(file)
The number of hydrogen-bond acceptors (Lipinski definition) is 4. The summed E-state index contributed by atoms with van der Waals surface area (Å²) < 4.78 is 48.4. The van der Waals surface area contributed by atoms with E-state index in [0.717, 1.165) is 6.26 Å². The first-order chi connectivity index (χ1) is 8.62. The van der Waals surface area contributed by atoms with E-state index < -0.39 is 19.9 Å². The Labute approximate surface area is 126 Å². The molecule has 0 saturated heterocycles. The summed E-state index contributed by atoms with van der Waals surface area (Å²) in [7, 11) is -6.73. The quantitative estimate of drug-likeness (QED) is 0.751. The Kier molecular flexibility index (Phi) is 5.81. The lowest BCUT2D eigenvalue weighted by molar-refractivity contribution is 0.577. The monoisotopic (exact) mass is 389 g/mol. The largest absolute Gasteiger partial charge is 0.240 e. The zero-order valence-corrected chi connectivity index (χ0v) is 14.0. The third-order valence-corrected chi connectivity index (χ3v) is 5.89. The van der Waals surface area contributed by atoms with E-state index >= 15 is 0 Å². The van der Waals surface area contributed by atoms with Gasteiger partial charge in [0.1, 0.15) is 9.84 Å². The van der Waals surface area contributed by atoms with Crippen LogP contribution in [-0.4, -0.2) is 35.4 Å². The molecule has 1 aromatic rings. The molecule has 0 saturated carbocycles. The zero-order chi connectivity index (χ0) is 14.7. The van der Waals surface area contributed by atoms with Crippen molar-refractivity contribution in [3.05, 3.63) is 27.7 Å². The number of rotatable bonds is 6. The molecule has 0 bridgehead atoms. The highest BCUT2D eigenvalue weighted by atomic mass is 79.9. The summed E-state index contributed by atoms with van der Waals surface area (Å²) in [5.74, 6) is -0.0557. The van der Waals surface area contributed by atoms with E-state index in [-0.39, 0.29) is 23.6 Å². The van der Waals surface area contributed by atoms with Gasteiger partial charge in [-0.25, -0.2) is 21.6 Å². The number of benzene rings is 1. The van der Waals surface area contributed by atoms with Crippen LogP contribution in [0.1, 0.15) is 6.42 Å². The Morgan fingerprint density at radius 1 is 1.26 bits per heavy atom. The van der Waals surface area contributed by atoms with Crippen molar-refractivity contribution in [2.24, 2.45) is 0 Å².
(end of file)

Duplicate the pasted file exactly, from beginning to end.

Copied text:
The number of hydrogen-bond acceptors (Lipinski definition) is 4. The summed E-state index contributed by atoms with van der Waals surface area (Å²) < 4.78 is 48.4. The van der Waals surface area contributed by atoms with E-state index in [0.717, 1.165) is 6.26 Å². The first-order chi connectivity index (χ1) is 8.62. The van der Waals surface area contributed by atoms with E-state index < -0.39 is 19.9 Å². The Labute approximate surface area is 126 Å². The molecule has 0 saturated heterocycles. The summed E-state index contributed by atoms with van der Waals surface area (Å²) in [7, 11) is -6.73. The quantitative estimate of drug-likeness (QED) is 0.751. The Kier molecular flexibility index (Phi) is 5.81. The lowest BCUT2D eigenvalue weighted by molar-refractivity contribution is 0.577. The monoisotopic (exact) mass is 389 g/mol. The largest absolute Gasteiger partial charge is 0.240 e. The zero-order valence-corrected chi connectivity index (χ0v) is 14.0. The third-order valence-corrected chi connectivity index (χ3v) is 5.89. The van der Waals surface area contributed by atoms with E-state index >= 15 is 0 Å². The van der Waals surface area contributed by atoms with Gasteiger partial charge in [0.1, 0.15) is 9.84 Å². The van der Waals surface area contributed by atoms with Crippen LogP contribution in [-0.4, -0.2) is 35.4 Å². The molecule has 1 aromatic rings. The molecule has 0 saturated carbocycles. The zero-order chi connectivity index (χ0) is 14.7. The van der Waals surface area contributed by atoms with Crippen molar-refractivity contribution in [3.05, 3.63) is 27.7 Å². The number of rotatable bonds is 6. The molecule has 0 bridgehead atoms. The highest BCUT2D eigenvalue weighted by atomic mass is 79.9. The summed E-state index contributed by atoms with van der Waals surface area (Å²) in [5.74, 6) is -0.0557. The van der Waals surface area contributed by atoms with E-state index in [-0.39, 0.29) is 23.6 Å². The van der Waals surface area contributed by atoms with Gasteiger partial charge in [-0.25, -0.2) is 21.6 Å². The number of benzene rings is 1. The van der Waals surface area contributed by atoms with Crippen LogP contribution in [0.1, 0.15) is 6.42 Å². The Morgan fingerprint density at radius 1 is 1.26 bits per heavy atom. The van der Waals surface area contributed by atoms with Crippen molar-refractivity contribution in [2.24, 2.45) is 0 Å².